Appeal allowed for 4 dwellings in Vale of White Horse
McLoughlin Planning has successfully challenged the decision of Vale of White Horse District Council to refuse Permission in Principle for the redevelopment of a farmyard to provide up to 4 dwellings, in the village of Shellingford.
This decision is important because it hinged on the definition of “infill” and how it is used in the Local Plan to control development in non-green belt locations in the District, especially in small villages such as Shellingford.
The Council’s case was based on the fact that the redevelopment of the site was not infill (as in an undeveloped gap in an otherwise built-up frontage), relying on recent appeal decisions elsewhere in the District (in the green belt) to support its position. However, we were able to successfully argue that given the location of the farmstead, flanked by other forms of development on either side, it was part of the village. A point accepted by the Inspector, who also commented that comparisons with green-belt definitions of infill were of “limited relevance”.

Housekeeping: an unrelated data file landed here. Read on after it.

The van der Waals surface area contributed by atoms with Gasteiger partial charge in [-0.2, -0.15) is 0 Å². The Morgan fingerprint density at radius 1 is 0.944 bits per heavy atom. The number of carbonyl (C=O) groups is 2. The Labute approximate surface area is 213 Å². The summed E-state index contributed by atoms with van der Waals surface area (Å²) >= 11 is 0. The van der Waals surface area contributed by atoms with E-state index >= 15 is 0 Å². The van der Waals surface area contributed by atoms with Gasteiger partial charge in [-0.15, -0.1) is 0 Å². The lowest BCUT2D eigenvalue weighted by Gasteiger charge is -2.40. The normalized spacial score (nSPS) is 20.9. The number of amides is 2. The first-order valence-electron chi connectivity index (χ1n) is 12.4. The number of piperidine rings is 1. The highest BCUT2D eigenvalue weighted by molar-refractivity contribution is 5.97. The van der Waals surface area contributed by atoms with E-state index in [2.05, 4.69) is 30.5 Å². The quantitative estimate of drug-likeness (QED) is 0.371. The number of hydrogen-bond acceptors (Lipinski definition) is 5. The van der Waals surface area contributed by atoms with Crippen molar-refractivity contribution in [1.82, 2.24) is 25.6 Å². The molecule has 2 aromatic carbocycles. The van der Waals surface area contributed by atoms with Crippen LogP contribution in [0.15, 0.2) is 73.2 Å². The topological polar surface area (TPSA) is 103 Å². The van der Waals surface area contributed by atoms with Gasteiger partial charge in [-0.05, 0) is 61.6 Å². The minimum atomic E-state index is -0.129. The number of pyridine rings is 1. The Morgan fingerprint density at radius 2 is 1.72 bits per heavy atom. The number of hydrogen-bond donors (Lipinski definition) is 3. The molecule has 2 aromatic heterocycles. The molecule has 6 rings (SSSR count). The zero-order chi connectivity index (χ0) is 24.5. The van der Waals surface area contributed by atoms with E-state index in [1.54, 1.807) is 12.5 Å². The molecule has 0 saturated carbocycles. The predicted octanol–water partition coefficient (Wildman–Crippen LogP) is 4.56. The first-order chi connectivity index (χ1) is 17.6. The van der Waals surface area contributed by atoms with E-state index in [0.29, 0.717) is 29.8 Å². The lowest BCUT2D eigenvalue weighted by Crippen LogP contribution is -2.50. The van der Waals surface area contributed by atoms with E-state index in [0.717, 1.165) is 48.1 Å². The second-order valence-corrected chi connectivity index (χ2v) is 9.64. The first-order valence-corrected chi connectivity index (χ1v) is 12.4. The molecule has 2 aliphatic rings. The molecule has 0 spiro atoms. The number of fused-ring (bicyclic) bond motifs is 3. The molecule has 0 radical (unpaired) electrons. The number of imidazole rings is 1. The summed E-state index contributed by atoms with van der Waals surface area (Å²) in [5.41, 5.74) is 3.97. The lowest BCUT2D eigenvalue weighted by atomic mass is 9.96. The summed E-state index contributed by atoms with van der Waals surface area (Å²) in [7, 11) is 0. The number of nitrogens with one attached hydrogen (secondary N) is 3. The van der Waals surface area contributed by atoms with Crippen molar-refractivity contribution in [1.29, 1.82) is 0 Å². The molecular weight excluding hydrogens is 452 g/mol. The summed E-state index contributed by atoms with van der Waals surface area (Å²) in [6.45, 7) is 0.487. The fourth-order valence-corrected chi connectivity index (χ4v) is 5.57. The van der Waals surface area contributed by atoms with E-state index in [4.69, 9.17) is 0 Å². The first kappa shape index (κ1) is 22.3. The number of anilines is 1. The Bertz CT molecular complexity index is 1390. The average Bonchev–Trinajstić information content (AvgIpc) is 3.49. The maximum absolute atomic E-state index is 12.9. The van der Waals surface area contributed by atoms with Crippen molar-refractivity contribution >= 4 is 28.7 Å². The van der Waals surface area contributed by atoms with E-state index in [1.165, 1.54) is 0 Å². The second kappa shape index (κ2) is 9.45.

It might seem a minor point, but it’s a key part of the Local Plan’s ability to regulate development in ‘smaller villages’ which are the smallest defined settlements in the District. What this decision allows, by virtue of concluding on what infilling means, is to allow for the development of small sites in villages, thus allowing modest levels of housing to take place, supporting the critical small housebuilding sector and allowing village vitality to be maintained.
At McLoughlin Planning, we promote both large and small housing sites in a variety of locations. The continued vibrancy of rural communities is a cause which is close to our hearts and new housebuilding is an important part of that. If you’d like to discuss the case in more detail or a similar proposal, please contact Nathan McLoughlin on 01242 895008 email@example.com